As the saying goes, one man’s loss is another man’s gain. And as history has shown, the people of Key West have a propensity of making do with what’s available. Often times, they didn’t have to look far. Shipwrecks off the coast have provided the island with treasures for centuries. Let’s take a dive into Key West’s history as “the world’s wrecking capital.”
Winds of Misfortune
Since the area’s early days of commerce in the 1500s, the coral reef that surrounds the island was responsible for scores of shipwrecks. It proved to be a pesky obstacle, exacerbated by winds and hurricanes. Spanish galleons traveling to the port in Havana (just 90 miles from Key West) would be pulled toward the reef by winds. Ships would suffer minor damage from the sharp reefs or sink altogether. The Spanish would then hire natives from the Keys, known to be strong divers and swimmers, to retrieve ship cargo.
Shipwreck salvaging like this was a free-for-all for centuries, with both Native Americans and Bahamians from the nearby Caribbeans taking part in the action.
Seizing an Opportunity
The shipwrecking industry became official when the Keys became part of the United States in the 1820s. Now under US rule, Bahamians that salvaged sunken cargo could no longer take it back to the Caribbean. Instead, they had to go through the process of auctioning it off at the Port of Key West. Many opted to relocate to Key West. Early white settlers also ascended on the island, eager to make fortunes from sinking commercial ships. These salvaging professionals became known as “wreckers.”
The wrecking process went like this: When a ship was damaged from the reef, wreckers would race out from the island to lay claim on the sinking vessel. The first to arrive became the wreck master, in charge of divvying up the work (after saving the sinking crew, of course). After bringing the recovered cargo ashore, a judge would hear from both the ship captain and the wreck master to determine how to divide the bounty. Following an island-wide auction – an event that drew folks from around the country – the captains would split the money according to the judge’s orders.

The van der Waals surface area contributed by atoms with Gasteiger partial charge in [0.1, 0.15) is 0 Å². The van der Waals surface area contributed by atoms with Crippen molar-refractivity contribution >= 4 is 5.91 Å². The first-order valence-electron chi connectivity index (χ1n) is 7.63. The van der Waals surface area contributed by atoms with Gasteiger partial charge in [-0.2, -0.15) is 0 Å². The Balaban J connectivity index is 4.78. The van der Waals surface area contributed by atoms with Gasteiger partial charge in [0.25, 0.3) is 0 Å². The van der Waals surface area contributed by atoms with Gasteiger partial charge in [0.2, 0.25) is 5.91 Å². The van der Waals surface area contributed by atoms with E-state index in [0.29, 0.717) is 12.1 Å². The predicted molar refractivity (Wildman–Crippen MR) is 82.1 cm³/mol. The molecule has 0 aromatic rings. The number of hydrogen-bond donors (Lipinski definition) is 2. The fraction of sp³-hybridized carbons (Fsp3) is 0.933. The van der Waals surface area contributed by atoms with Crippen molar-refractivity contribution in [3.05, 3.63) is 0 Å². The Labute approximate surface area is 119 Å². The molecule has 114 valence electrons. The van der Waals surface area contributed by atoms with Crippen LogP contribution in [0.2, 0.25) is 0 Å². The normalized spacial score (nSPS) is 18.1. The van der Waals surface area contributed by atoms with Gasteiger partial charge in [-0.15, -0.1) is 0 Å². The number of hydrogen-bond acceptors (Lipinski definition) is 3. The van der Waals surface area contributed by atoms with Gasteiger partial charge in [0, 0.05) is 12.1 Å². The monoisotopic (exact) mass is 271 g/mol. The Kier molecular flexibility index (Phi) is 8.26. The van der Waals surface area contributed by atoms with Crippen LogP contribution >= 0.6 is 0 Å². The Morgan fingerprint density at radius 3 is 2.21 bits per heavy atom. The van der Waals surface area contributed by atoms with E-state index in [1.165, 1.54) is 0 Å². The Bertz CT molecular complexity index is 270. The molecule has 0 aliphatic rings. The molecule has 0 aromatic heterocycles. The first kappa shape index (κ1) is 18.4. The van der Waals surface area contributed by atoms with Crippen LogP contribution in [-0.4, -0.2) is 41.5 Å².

Key West Prospers
Key West became the richest city per capita in the 1850s largely due to shipwrecks.
“The whole history of the 19th-century commerce is strewn along our reefs here,” said Corey Malcolm in the PBS documentary, Key West Wreckers. Malcolm is the director of archaeology at the Mel Fisher Heritage Museum in Key West.
The high volume of commercial ships crashing into the coral reef brought a wide array of goods to the quaint fishing village. Cotton, tobacco, silver utensils, clothing, locomotives, pianos and other goods would be auctioned off to the highest bidder, filling Key West homes with an odd medley of objects.
Wrecking went the way of the dodo after the popularization of large-scale steamships in the 1900s. Systemized routes and the power of steam prevented winds from dragging ships into the path of the Florida Reef, much to the chagrin of locals.
Ship Salvaging Lives On
Ship salvaging never really disappeared from the fabric of the Florida Keys. Modern-day treasure hunter Mel Fisher spent nearly 20 years searching for the sunken Spanish galleon Atocha that sank in 1622. In 1985, Fisher discovered much of the wreck, pulling in $400 million worth of gold, precious stones, silver, and artifacts. Today, his son continues the hunt for the remainder of the Atocha off the coast of Key West.
Visit the Mel Fisher Heritage Museum in Key West to learn all about the modern-day wrecker’s life and view some artifacts of his treasure find. It’s located at 200 Greene St. in Old Town.
For more on Key West wrecking history, check out the Shipwreck Treasure Museum in Key West, which delves into the wrecking days on the island. The Shipwreck Treasure Museum is located at 1 Whitehead St. in Old Town.
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